Implement http security headers on webserver

Md. Mahim Bin Firoj
3 min readSep 18


Nowadays more websites are compromised and the data are exposed to the hackers or in the dark web. Most of these incidents are due to misconfiguration or lack of protection from the server or system team. Because from the system side they just want for the website to work only. Security is not their concern. As a result they open very silly silly flaws which could lead dangerous thing in future.

Also in PCI DSS ASV vulnerabilities mitigation, we need to implement http security headers feature to mitigate some of the common web related vulnerabilities.

We will implement some security features on our server side and based on that client browser will commucate with us securely.

The following are the websites to check whether you have implemented security headers properly or not:

Implementing HTTP Security Headers in Apache or Lightspeed

First backup your .htaccess file. We are doing this on Apache 2.4 server.

We can either implement it via the /etc/httpd/conf/httpd.conf (service restart required) file or .htaccess file. Here we are implementing via .htaccess file.

Before going for it, apply it on your demo server and check everything works fine or not. Then apply in production.

Header always set Strict-Transport-Security "max-age=31536000;"
Header always set x-xss-protection "1; mode=block"
Header always set x-frame-options "SAMEORIGIN"
Header always set X-Content-Type-Options "nosniff"
Header always set Cache-Control "max-age=2628000, public"
Header always set Referrer-Policy "no-referrer-when-downgrade"
Header always set Content-Security-Policy "upgrade-insecure-requests"
Header always set Permissions-Policy "geolocation=(); midi=();notifications=();>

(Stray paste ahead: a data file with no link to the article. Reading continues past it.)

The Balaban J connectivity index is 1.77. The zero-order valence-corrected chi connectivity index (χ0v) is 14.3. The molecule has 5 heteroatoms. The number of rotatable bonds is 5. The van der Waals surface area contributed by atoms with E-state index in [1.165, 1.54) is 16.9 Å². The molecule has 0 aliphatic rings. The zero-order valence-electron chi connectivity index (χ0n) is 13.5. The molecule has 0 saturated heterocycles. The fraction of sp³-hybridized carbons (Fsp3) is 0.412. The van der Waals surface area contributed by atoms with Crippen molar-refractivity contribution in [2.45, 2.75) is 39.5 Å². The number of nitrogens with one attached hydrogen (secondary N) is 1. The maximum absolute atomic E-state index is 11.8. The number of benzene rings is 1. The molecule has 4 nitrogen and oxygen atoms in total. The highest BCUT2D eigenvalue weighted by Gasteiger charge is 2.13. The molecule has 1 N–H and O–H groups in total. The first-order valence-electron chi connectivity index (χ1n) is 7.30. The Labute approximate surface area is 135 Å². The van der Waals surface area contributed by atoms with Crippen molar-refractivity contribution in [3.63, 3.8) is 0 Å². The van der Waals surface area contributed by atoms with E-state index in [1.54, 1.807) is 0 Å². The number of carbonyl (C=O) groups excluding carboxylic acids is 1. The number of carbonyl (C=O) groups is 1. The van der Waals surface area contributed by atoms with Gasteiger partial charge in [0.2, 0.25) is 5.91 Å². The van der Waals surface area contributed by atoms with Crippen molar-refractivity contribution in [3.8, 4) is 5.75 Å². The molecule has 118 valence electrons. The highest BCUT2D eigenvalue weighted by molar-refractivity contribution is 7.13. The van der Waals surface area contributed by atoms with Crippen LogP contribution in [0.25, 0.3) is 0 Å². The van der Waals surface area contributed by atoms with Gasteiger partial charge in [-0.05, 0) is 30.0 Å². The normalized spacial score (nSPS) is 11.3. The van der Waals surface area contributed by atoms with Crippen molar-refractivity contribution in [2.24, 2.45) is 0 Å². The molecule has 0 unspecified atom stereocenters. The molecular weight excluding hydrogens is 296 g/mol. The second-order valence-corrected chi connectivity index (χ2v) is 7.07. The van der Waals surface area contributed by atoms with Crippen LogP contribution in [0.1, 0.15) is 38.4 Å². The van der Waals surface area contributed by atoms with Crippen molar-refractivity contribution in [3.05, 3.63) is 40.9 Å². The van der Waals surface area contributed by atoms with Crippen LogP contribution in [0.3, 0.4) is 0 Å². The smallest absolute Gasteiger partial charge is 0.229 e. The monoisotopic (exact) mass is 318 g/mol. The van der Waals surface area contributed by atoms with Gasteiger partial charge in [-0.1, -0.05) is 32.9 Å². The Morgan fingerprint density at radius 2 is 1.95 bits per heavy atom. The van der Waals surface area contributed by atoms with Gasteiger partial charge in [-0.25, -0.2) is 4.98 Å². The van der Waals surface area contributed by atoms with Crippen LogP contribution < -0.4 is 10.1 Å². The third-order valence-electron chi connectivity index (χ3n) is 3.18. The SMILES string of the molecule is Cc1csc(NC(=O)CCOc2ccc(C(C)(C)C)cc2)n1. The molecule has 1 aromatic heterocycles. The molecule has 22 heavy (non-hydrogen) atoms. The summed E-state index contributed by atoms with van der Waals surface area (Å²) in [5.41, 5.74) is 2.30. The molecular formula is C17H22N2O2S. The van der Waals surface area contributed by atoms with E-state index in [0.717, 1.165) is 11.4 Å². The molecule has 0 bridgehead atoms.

Go to your /var/www/webserverdirectory and open .htaccess file. Then place the above line of codes there.

Make sure you have headers installed in your web server if you have access to it.

Implementing HTTP Security Headers in NGINX

Add the following Lines to your nginx.conf file (usually located /etc/nginx/nginx.conf). Be sure to check the details of the lines to be sure these are the policies you wish to restrict.

add_header Strict-Transport-Security 'max-age=31536000; includeSubDomains; preload';
add_header X-Frame-Options 'deny';
add_header X-Content-Type-Options nosniff;
add_header Content-Security-Policy "img-src 'self' data:;";
add_header X-Permitted-Cross-Domain-Policies master-only;
add_header Referrer-Policy same-origin;
add_header Permissions-Policy "vibrate 'none';";
add_header Clear-Site-Data "cookies";

Implementing security headers on your website or webserver will prevent attackers from probing your server to see if there are any vulnerablities they can exploit. As well, it will prevent giving the hackers more information about your network, which then they can continue to probe further, looking for a security hole to exploit.

Reference links:

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Md. Mahim Bin Firoj